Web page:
Gemma Wheeler-Carver is a Solicitor in the Dispute Resolution and Commercial Litigation team at HHG Legal Group, and a new member of the BWA community. Gemma has been practising Law for 8 years, and has an extensive profile that crosses negotiating, drafting and managing exploration, and mining and land access agreements. Whilst also extending to employment and consultancy agreements and preparing funding submissions and corporate policies.
Gemma has also spent significant time providing assistance to various Aboriginal corporations under the CATSI and Corporations Act, including preparation of Rule Books and corporate compliance. Before joining HHG Legal Group, Gemma practised as a native title lawyer for five years working primarily on claims litigation and mediation in the Federal Court of Australia and the National Native Title Tribunal, both with the Central Desert Native Title Services. While living in Canada, Gemma also provided these services to the Yilka Aboriginal Corporation.
For business owners and employers who utilise casual employees, Gemma recommends that casual employees should be employed under an employment contracts that sets out that the employee is a “casual” employee. She also suggests that the contact clearly states the amount being paid to the employee that is intended to, and does, compensate for the employee not having one or more relevant NES entitlements.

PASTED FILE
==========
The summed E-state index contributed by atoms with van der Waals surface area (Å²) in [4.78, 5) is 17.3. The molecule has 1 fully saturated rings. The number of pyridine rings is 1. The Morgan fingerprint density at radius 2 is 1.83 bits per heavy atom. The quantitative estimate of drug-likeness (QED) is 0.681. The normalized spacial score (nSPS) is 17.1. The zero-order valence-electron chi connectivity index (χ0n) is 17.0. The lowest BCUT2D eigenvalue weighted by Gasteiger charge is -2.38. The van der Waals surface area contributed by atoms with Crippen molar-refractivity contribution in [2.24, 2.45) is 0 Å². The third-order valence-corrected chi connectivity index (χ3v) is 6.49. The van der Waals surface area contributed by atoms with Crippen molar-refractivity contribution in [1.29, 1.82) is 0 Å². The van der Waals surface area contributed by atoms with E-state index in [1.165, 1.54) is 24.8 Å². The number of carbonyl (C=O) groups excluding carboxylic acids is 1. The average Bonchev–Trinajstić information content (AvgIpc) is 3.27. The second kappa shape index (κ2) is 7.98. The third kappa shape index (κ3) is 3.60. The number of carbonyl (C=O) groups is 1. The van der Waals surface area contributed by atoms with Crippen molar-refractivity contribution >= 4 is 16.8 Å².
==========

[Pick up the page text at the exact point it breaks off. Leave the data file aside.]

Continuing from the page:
Gemma explains why this is important. In December of 2018, the government introduced a new regulation into the Fair Work Regulations 2009 (Cth) in the wake of the Federal
Court’s Skene decision in Workpac v Skene.
Despite the fact that Skene was described as a casual in his contract and benefitting from casual loading – Skene was deemed a permanent employee and therefore entitled to annual leave in line with the National Employment Standards (NES).
This was because the loading had not been clearly expressed as an amount or percentage of his wages in Skene’s contract or elsewhere, and because there was no other actual evidence which indicated that Mr Skene was a casual. The Federal Court did observe that, where a casual loading is clearly expressed, the employee would not be entitled to ‘double dip’ and an employer may be able to set off any casual loading amounts against any claim for NES entitlements.
Gemma stresses that as far as possible, all casual employees should be employed under a clear employment contract that sets out that they are a “casual” employee AND their contracted payment amount is intended to, and does, compensate for the employee not having one or more relevant NES entitlements. If you hire casual employees and you’d like advice specific to your situation don’t hesitate to contact Gemma.